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Issue #88
With: Anastasia Gacheva, Arseny Zhilyaev, Anton Vidokle, Maria Chehonadskih, Trevor Paglen, Keti Chukhrov, Boris Groys, Marina Simakova, Alexei Penzin, Robert Bird
Some time around 1882, God was pronounced dead. For certain Russian thinkers of the era, this loss provided a building opportunity: where the place of one god closes, space for another one opens. Unlike most established schools of thought, Russian cosmism does not present a singular vision, a consistent epistemology, or a unified theory. On the contrary: the ideas of its nineteenth- to early-twentieth-century protagonists are often so divergent and contradictory that they appear incoherent,...
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10 Essays February 2018
Timeline of Russian Cosmism
Anastasia Gacheva, Arseny Zhilyaev, and Anton Vidokle
A timeline of Russian cosmism maps key developments relevant to cosmism starting from 1772 to 2000. The timeline is a work in progress: new entries, images, and films, especially those pertaining to the twenty-first century, will be added in the near future. Go to website →

If constructivism and productivism are oriented towards the production of new forms of being and communist world-building, the task of art, according to Bogdanov, is less radical and much more modest. Art is the education of the senses. It organizes feelings and emotions into images and forms. The “unity of form and content,” “harmony,” and “creativity” are epithets that Bogdanov uses to discuss proletarian art.

Cosmists regard progress not as a goal or an end in itself, but rather as a necessary sacrifice that is an integral part of humanity’s struggle to survive and evolve. Real development, they believe, can only begin after humanity triumphs over death and learns how to resurrect the dead. This vision suggests that the future becomes the reconstruction or restoration of the past, and the arrow of time bites its own tail.

Can we resurrect the people who have not been born yet, but who nevertheless died prematurely due to environmental devastation, hunger, racism, and inequality? Perhaps by learning from Fedorov to think about time as a landscape—one that we shape in the same way that we shape the earth’s surface—we can develop a framework for thinking some of our most urgent crises.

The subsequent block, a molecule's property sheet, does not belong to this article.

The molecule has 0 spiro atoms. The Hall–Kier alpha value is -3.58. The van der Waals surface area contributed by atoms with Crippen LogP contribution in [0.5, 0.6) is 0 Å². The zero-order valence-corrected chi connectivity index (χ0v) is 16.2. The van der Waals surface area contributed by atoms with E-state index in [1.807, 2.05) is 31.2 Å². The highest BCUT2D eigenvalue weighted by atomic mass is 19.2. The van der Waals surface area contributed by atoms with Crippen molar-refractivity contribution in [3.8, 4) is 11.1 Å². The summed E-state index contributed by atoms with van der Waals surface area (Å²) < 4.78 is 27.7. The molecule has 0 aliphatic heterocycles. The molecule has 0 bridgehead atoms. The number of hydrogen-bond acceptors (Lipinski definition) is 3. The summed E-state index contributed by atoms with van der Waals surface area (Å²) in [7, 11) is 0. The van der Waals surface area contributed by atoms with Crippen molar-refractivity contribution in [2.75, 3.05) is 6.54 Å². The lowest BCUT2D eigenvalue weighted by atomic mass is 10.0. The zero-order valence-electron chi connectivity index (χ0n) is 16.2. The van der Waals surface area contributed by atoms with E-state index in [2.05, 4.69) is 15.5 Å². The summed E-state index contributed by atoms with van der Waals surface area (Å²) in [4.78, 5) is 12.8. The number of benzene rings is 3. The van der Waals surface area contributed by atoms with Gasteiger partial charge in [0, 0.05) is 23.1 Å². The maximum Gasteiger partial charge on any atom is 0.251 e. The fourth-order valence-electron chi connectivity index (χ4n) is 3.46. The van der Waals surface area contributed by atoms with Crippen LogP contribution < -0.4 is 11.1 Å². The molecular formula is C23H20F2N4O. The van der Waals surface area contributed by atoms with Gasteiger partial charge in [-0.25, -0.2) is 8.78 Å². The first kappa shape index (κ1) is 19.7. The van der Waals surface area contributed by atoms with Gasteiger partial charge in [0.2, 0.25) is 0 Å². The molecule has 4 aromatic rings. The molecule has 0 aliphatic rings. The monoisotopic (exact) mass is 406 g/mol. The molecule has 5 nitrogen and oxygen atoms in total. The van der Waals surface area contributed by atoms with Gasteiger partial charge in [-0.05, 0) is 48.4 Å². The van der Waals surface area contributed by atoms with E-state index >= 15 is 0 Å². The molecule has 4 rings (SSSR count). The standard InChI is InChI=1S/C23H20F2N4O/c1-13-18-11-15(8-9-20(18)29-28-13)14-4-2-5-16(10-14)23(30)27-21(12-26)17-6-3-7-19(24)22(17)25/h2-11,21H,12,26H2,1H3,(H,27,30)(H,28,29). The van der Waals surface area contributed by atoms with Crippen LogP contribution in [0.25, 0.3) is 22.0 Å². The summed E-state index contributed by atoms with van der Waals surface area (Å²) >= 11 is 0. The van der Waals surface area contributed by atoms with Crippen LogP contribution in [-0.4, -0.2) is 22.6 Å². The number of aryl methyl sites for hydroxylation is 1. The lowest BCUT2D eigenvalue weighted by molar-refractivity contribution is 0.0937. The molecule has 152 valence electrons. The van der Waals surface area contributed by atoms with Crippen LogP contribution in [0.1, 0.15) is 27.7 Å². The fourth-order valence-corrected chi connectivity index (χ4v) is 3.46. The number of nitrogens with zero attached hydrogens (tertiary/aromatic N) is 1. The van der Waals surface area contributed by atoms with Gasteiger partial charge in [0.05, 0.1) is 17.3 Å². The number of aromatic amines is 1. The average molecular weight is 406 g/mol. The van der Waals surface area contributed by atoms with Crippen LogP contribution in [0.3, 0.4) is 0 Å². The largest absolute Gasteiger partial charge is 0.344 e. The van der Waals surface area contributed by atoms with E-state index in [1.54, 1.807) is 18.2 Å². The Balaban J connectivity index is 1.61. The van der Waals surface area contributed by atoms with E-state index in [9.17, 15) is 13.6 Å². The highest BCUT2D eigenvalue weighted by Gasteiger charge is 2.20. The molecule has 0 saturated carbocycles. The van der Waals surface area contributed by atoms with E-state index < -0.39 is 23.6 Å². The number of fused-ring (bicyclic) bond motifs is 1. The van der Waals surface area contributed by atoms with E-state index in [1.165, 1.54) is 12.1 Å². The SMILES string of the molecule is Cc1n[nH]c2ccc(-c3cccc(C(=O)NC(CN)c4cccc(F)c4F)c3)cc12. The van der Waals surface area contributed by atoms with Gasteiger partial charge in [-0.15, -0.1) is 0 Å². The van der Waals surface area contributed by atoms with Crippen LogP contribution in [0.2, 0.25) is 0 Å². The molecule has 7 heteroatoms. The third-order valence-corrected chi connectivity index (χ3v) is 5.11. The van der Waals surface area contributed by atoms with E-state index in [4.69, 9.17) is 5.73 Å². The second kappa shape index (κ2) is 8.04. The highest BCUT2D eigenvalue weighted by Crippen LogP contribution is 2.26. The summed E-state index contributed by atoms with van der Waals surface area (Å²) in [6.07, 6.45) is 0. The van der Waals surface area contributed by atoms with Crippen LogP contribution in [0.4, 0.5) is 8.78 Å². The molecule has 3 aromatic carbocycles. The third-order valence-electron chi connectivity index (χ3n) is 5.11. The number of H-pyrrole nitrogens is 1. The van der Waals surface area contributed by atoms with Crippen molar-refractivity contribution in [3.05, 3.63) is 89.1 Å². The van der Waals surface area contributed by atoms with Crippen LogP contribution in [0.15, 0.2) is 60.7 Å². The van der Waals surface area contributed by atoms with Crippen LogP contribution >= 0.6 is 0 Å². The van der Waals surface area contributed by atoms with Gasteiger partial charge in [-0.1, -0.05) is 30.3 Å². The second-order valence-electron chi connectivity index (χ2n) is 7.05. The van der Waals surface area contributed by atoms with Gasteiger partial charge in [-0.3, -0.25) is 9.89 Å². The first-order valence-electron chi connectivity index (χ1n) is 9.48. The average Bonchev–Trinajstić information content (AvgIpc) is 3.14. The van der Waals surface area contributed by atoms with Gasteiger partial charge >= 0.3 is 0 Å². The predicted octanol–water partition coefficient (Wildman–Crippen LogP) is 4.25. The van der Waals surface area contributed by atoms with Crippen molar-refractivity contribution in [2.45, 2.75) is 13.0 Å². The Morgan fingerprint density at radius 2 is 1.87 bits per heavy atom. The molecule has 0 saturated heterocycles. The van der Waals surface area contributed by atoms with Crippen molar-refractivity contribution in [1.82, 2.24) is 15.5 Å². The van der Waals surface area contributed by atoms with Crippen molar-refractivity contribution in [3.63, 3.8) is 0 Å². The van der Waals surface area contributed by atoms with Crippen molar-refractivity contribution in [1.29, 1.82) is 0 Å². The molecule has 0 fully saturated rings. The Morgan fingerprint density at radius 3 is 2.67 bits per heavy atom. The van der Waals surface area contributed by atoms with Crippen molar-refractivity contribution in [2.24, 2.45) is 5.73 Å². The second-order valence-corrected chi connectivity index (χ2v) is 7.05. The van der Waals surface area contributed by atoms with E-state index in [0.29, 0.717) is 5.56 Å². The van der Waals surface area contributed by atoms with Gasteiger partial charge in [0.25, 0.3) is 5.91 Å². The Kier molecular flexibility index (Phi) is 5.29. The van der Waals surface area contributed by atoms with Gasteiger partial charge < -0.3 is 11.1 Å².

For cosmism and communism, emancipation is a practice of ascent, or anagogia—a project of virtue. Instead of resistance to evil, there is a fervent assertion of virtue. This does not mean that such assertions always go smoothly.

The so-called mystery-opera Victory Over the Sun, written and staged by the Russian futurists in 1913 (Alexei Kruchenych, Velemir Khlebnikov, Matyshin, Malevich), celebrates the imprisonment of the sun, the collapse of the cosmic order, and a kind of cosmic night in which all becomes possible. Here, indeed, chaos reigns. The usual chains of cause and effect are torn apart and life becomes unpredictable. In this chaos, only strongmen (silachi) can survive—actually, the futurists themselves. And the opera ends with the promise that the strongmen will live forever: their reign of chaos will never end. What guarantees the fulfillment of this promise? Nothing, actually.

The whole thrust of Fedorov’s revolutionary project was to shift our perspective from creation to recreation. Like recreation, revolution itself contains a repetitive moment: it implies a movement of returning to something—at least to the moment of an ultimate reconfiguration of all relations before a new sociopolitical order is established, a moment of both rescission and reconstitution, a burst of destituent and constituent powers with which any radical project is imbued.

“Cosmology of the Spirit” proclaims the necessity of communism from the point of view of the universe’s immanent logic of becoming. In Ilyenkov’s text, communism turns out to be a much more serious historical and cosmic event, not limited to the scale of the planet. If the world still exists, this is because it was shaped by a previous cycle of the ontological machine whose necessary cog is fully actualized communist reason.

Set in the “immediate future” of 1946, The Cosmic Voyage narrates the first manned mission to the moon by a venerable academic with similarities to rocket scientist and cosmist theorist Konstantin Tsiolkovsky, who in fact consulted on the film’s design and who approved its screenplay before his death in the year of the film’s release. Though The Cosmic Voyage was billed as a sound film, the soundtrack is wholly musical, and the actors follow conventions of silent cinema. And yet, despite its stylistic archaism, the film exhibits several features that make it into a powerful model not only for the “immediate future,” but also for a future cinema.

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